The United States of America charges:
At all times material to this Information:
1. For purposes of this Information, the "relevant period" is the period beginning at least as early as January 2006 and continuing until at least as late as March 2007. During the relevant period, the Defendant was employed as a Residential Sales Manager ("RSM") (also known as a Residential Sales Consultant ("RSC")) by Ocwen Loan Servicing, LLC ("Ocwen"), a property management company organized and existing under the laws of Delaware, with its headquarters in West Palm Beach, Florida. During the relevant period, Ocwen managed foreclosed properties under contract with the U.S. Department of Veterans Affairs ("the VA") in the Middle District of Florida, and throughout the United States. Throughout and prior to the relevant period, the VA guaranteed qualifying residential mortgages for veterans. Under the contract between the VA and Ocwen, if a veteran defaulted (and after foreclosure), Ocwen completed necessary repairs and re-sold the property. This process of repairing and re-selling is colloquially called VA-REO. The Ocwen employees who handled VA-REO were called RSMs or RSCs (hereinafter referred to collectively as "RSMs"). Throughout the relevant period, for purposes of VA-REO, Ocwen's principal place of business was in Orlando, Florida.
2. During the relevant period, the Defendant knowingly and wilfully participated in a scheme and artifice to defraud the VA, and to obtain money and property by means of materially false and fraudulent pretenses, representations, and promises, and intending to defraud the VA, which scheme and artifice is described as follows:
3. During the relevant period, and with the assistance of another RSM ("RSM A"), the Defendant agreed to steer repair contracts for VA-REO houses to several companies owned by a single housing repair contractor ("Contractor B"). Since VA rules usually required multiple bids for any particular repair contract, the Defendant would either (a) solicit multiple bids from Contractor B's companies (including shell companies created to submit sham bids); or (b) provide Contractor B with competitive bids from unrelated companies, so that Contractor B could undercut those competitive bids. The Defendant, RSM A, and Contractor B all took steps (a) to hide the fact that Contractor B's companies were related, thus giving the false appearance of competition where, in fact, there was none; and (b) otherwise to give the appearance that Contractor B's companies were awarded contracts as the result of honest competition, when, in fact, no such competition existed. In return for steering jobs to Contractor B, the Defendant received payments, through RSM A, from Contractor B. Throughout the relevant period, the Defendant received at least $9,400 in payments. The portion of the scheme and artifice in which the Defendant participated affected repair contracts for twenty-five properties in the Middle District of Florida and elsewhere throughout the United States.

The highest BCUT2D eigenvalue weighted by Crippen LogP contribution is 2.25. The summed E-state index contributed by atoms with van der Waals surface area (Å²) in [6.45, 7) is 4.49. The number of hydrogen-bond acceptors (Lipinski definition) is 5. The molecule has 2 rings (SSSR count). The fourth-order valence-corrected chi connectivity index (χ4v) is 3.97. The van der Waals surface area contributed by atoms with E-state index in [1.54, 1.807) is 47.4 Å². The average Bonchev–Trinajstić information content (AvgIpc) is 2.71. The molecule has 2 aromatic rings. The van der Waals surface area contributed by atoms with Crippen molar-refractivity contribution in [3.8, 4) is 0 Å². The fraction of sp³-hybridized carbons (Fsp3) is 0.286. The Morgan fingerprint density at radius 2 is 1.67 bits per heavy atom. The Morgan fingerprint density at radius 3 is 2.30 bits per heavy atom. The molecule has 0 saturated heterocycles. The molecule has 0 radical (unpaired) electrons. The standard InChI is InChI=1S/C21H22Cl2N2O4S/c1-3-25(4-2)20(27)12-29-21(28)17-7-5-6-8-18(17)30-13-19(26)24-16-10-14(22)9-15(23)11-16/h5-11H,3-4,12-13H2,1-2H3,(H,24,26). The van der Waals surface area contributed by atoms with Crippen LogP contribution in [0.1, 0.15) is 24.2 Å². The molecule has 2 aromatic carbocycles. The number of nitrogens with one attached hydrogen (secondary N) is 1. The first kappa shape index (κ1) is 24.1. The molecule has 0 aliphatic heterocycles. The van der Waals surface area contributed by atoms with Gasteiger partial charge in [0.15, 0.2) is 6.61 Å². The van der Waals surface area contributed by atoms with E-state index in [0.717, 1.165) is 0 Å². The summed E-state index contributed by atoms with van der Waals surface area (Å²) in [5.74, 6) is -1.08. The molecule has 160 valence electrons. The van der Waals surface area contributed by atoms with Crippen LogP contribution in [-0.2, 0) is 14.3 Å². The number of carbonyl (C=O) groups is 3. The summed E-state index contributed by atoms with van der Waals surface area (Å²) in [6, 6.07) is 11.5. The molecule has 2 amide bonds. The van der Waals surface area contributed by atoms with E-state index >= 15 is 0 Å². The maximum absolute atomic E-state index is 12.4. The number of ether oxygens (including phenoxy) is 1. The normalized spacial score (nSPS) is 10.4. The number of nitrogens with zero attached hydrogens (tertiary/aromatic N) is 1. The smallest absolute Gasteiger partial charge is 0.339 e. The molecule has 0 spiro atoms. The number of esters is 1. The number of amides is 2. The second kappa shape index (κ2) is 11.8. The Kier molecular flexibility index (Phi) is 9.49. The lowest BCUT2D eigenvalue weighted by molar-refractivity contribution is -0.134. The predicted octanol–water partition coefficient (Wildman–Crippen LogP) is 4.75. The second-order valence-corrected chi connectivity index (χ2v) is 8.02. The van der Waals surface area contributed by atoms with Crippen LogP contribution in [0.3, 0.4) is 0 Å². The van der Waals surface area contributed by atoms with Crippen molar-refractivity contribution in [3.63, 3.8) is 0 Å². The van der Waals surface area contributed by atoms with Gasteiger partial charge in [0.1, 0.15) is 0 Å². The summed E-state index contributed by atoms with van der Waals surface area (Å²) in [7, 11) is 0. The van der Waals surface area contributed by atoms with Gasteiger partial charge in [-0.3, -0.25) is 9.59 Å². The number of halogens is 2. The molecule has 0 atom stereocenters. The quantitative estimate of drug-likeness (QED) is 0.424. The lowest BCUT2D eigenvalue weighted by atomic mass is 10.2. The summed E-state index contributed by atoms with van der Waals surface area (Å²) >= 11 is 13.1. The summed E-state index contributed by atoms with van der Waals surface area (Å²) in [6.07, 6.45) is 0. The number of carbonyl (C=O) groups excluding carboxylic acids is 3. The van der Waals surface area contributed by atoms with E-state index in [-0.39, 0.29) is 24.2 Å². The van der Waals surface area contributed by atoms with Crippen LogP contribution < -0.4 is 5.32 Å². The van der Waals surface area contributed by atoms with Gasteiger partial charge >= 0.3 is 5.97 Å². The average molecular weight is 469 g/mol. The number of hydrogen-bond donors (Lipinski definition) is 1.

4. Throughout the relevant period, in Orlando, in the Middle District of Florida, and elsewhere, the Defendant, RSM A, and Contractor B, for the purpose of executing the scheme and artifice described above, caused to be transmitted by means of wire communication in interstate commerce numerous writings, signals, and sounds, including emails, facsimiles, and telephone calls, all in violation of Section 1343 of Title 18 of the United States Code. Many, though not all, of these interstate wire communications were sent and made from Orlando, Florida, to McHenry, Illinois, where Contractor B's offices were located, and from McHenry, Illinois, to Orlando, Florida. These communications included sending competitive bid information to Contractor B and transmitting sham bids to Ocwen.